The collapse of communism and the effect on the Europe of today and tomorrow.
On 9 November 1989, the Berlin Wall fell, marking the beginning of the process of dissolution of the Soviet Union and the progressive liberation from communism of many states that today are faithfully part of the European Union and NATO.
The Wall, which was built to separate the Franco-Anglo-American part of the German capital from the Soviet one, became over time the concrete symbol of a much more important border, the “Iron Curtain” which separated Western Europe from Eastern Europe under Soviet control or strongly affiliated communist parties.
It is estimated that around 200 people were killed by the East German military police while trying to cross the wall to reach West Berlin, and the need to find themselves in “Free Berlin” became such a transversal element as to stimulate films, books, and songs from every part of the world.
But what were the concrete effects of that fall?
Quickly said: first of all the reunification of Germany, finalized in early October 1990 after months of negotiations, involving a process of strong incentives to revive the Eastern German economy while avoiding the depopulation of the areas occupied by the Soviets; even before that, the communist regime fell in Hungary, which was the first to open the borders allowing the passage of citizens between Hungary and Austria; Czechoslovakia first freed itself from the communist regime of Gustáv Husák and then started a process for the establishment of two republics, one for the Czech population and one for the Slovak population; Poland and Romania transformed from regimes into democracies, led respectively by the conservative Solidarność trade union in Poland and the National Salvation Front in Romania.
Today, in addition to East Germany as part of Germany, 9 ex-Soviet countries are members of the European Union, to which can be added the countries resulting from the breakup of Yugoslavia, namely Croatia and Slovenia. An important legacy that constitutes almost half of the member states and is the greatest demonstration of the failure of the communist ideology and regime.
At the economic level, in fact, despite the strong growth experienced by the various countries that have entered the EU, the per capita income level remains low: excluding the capital areas, in fact, all the regions that were under the Soviet regime have all today a GDP per capita lower than the European average, including the German regions.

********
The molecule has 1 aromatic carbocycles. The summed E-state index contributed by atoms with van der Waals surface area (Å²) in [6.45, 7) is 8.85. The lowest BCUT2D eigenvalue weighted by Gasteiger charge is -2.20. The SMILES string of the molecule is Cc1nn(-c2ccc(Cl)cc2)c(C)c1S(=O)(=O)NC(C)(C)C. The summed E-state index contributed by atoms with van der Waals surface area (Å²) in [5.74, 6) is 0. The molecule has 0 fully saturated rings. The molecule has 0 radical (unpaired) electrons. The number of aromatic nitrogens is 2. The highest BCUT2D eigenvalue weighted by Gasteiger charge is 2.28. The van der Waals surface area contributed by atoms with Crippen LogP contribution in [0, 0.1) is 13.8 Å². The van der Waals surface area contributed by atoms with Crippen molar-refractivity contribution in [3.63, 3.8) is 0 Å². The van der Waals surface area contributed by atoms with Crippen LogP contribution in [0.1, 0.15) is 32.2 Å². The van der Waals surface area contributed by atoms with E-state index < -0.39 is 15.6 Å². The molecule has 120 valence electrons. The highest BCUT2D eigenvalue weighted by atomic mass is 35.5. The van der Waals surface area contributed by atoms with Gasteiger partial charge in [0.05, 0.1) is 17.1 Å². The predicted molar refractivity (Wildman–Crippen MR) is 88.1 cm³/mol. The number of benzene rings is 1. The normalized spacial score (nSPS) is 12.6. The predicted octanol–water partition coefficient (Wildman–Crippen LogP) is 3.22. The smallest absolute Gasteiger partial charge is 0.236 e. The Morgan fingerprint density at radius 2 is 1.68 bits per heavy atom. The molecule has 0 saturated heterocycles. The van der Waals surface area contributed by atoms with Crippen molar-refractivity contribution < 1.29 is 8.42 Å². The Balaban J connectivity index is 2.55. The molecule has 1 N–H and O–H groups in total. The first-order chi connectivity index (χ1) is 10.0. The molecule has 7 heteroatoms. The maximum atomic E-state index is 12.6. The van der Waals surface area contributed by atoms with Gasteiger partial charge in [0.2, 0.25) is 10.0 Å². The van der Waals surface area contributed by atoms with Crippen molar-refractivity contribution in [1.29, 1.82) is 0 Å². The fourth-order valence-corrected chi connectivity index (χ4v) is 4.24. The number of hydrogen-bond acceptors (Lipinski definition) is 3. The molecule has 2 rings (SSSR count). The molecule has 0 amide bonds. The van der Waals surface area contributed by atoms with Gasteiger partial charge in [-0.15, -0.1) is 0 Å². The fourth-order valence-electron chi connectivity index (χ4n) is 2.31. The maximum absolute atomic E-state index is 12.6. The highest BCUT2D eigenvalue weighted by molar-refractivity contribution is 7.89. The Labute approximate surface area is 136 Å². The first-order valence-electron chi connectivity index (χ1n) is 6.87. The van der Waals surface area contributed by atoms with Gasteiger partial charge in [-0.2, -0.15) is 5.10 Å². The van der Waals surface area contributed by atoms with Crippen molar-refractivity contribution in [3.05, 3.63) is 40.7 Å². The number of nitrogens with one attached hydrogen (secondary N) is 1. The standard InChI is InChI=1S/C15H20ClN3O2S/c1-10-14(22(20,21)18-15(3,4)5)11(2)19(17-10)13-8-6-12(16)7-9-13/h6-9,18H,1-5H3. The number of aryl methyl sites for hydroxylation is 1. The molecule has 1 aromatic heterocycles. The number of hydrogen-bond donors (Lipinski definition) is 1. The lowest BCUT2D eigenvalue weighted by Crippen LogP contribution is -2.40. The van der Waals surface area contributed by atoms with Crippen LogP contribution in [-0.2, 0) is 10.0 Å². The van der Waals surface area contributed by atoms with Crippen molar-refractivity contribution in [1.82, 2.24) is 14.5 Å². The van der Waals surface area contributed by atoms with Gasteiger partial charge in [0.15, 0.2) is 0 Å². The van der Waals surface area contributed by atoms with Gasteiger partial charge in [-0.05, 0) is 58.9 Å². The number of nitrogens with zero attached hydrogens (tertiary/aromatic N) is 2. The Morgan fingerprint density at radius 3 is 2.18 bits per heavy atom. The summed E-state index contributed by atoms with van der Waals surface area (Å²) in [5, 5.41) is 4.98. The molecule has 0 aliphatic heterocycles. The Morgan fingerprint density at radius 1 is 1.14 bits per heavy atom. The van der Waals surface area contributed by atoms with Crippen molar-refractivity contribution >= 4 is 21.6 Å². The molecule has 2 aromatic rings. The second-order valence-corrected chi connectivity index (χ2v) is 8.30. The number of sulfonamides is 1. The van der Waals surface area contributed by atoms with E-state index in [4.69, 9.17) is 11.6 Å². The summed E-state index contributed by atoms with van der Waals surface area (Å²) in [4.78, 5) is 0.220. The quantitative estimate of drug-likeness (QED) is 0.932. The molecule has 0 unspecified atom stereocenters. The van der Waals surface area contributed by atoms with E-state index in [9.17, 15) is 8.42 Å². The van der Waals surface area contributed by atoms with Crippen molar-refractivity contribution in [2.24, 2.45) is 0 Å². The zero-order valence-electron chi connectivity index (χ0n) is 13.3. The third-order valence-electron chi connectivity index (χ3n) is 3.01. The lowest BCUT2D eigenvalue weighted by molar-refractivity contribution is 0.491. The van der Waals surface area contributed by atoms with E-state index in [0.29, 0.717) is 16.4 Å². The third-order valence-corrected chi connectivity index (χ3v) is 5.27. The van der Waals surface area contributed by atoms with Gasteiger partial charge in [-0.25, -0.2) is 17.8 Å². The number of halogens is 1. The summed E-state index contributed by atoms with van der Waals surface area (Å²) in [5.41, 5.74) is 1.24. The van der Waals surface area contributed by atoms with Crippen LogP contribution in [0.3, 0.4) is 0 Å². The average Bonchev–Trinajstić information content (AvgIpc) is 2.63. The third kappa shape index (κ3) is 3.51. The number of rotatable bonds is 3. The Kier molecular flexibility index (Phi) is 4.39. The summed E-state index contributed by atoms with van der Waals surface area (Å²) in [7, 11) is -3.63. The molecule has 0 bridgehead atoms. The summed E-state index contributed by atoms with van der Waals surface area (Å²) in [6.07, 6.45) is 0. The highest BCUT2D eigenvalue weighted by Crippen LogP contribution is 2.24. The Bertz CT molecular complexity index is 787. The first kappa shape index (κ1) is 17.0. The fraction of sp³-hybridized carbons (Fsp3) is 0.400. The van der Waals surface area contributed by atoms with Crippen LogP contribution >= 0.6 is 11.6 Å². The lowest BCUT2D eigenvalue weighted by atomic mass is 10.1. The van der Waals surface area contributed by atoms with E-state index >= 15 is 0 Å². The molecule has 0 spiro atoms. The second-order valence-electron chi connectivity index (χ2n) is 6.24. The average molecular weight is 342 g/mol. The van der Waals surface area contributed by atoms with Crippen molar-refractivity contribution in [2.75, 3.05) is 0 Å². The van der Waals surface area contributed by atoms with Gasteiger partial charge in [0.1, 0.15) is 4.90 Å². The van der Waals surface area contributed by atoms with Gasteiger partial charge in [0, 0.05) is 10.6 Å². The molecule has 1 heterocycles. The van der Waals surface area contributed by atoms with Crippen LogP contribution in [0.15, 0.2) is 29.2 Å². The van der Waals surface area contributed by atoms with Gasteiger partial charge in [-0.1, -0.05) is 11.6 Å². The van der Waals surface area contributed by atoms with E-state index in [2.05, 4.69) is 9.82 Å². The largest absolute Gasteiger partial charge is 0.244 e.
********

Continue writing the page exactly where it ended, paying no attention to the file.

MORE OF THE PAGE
If the economic data, therefore, point to the need for a further step, the political one is quite unambiguous: in Poland, the various right-wing parties have reached two-thirds of the consensus (35% for PiS – ECR and 31% for PO – PPE); in Hungary Orbán (Fidesz – NI, ex-PPE) won the elections with an absolute majority of votes; in the Czech Republic the only left-wing force is the Piráti (Greens/EFA) with 4 seats out of 200, the rest are either centrist (ANO 2011 – RE or STAN – EPP) or center-right (ODS – ECR, KDU- ČSL – PPE, SPD – ID, TOP 09 – PPE); in Romania Klaus Iohannis (PNL – EPP) was re-elected President with 66% in the run-off; in Latvia there is a center-right government comprising JV (EPP), LZP (Greens/EFA) and NA (ECR); in Lithuania the presidential run-off saw two conservative and liberal candidates facing each other.
Apart from the complex situations of Slovakia (where the Social Democrats won again) and Estonia, with governments of broad coalition, the ex-Soviet countries and in particular the well-known “Visegrad Bloc” are among the most faithful electoral basins of the European right, as shown by the high percentages of the CDU (PPE) and AfD (ID) in the Eastern states of Germany.
The process triggered by the fall of the Wall gave impetus to the revenge of conservative and liberal ideas, in defense of the Christian roots against the atheistic nihilism advocated by communist ideology, in defense of homelands and nations, in defense of history and a culture made of Freedom and Prosperity.
The freedom of Eastern Europe is the basis of the Europe of Peoples and the West and on this day we should remember this, also starting to defend ourselves from the forces that threaten us today.
Today as always against any dictatorship, for a Europe that is a bastion of freedom.